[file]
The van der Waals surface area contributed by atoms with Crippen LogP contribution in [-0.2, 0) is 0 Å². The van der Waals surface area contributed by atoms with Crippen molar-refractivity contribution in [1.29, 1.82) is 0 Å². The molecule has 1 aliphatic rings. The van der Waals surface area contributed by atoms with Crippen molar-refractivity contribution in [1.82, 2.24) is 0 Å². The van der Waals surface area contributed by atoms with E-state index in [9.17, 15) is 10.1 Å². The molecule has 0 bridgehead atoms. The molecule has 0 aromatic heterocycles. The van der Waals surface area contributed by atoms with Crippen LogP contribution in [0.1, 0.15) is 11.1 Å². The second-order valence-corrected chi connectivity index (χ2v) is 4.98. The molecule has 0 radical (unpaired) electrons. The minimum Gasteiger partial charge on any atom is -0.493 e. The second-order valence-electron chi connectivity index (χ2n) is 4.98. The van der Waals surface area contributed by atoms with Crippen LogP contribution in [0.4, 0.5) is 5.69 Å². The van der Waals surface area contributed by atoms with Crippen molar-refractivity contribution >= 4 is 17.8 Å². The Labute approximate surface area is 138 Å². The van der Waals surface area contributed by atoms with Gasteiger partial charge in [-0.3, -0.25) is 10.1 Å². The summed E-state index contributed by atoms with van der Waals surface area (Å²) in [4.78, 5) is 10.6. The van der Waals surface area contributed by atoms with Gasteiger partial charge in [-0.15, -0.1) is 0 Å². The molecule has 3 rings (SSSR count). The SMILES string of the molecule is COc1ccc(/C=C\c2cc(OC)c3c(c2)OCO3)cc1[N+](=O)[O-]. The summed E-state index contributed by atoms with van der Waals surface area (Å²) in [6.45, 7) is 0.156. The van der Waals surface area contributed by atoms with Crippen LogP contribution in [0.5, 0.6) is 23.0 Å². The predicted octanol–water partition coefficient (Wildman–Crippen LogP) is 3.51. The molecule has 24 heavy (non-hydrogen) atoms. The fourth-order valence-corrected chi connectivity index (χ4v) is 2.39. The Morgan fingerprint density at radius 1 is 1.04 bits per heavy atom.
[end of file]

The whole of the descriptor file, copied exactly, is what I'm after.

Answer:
The van der Waals surface area contributed by atoms with Crippen LogP contribution in [-0.2, 0) is 0 Å². The van der Waals surface area contributed by atoms with Crippen molar-refractivity contribution in [1.29, 1.82) is 0 Å². The molecule has 1 aliphatic rings. The van der Waals surface area contributed by atoms with Crippen molar-refractivity contribution in [1.82, 2.24) is 0 Å². The van der Waals surface area contributed by atoms with E-state index in [9.17, 15) is 10.1 Å². The molecule has 0 bridgehead atoms. The molecule has 0 aromatic heterocycles. The van der Waals surface area contributed by atoms with Crippen LogP contribution in [0.1, 0.15) is 11.1 Å². The second-order valence-corrected chi connectivity index (χ2v) is 4.98. The molecule has 0 radical (unpaired) electrons. The minimum Gasteiger partial charge on any atom is -0.493 e. The second-order valence-electron chi connectivity index (χ2n) is 4.98. The van der Waals surface area contributed by atoms with Crippen LogP contribution in [0.4, 0.5) is 5.69 Å². The van der Waals surface area contributed by atoms with Crippen molar-refractivity contribution >= 4 is 17.8 Å². The Labute approximate surface area is 138 Å². The van der Waals surface area contributed by atoms with Gasteiger partial charge in [-0.3, -0.25) is 10.1 Å². The summed E-state index contributed by atoms with van der Waals surface area (Å²) in [4.78, 5) is 10.6. The van der Waals surface area contributed by atoms with Gasteiger partial charge in [-0.15, -0.1) is 0 Å². The molecule has 3 rings (SSSR count). The SMILES string of the molecule is COc1ccc(/C=C\c2cc(OC)c3c(c2)OCO3)cc1[N+](=O)[O-]. The summed E-state index contributed by atoms with van der Waals surface area (Å²) in [6.45, 7) is 0.156. The van der Waals surface area contributed by atoms with Crippen LogP contribution in [0.5, 0.6) is 23.0 Å². The predicted octanol–water partition coefficient (Wildman–Crippen LogP) is 3.51. The molecule has 24 heavy (non-hydrogen) atoms. The fourth-order valence-corrected chi connectivity index (χ4v) is 2.39. The Morgan fingerprint density at radius 1 is 1.04 bits per heavy atom.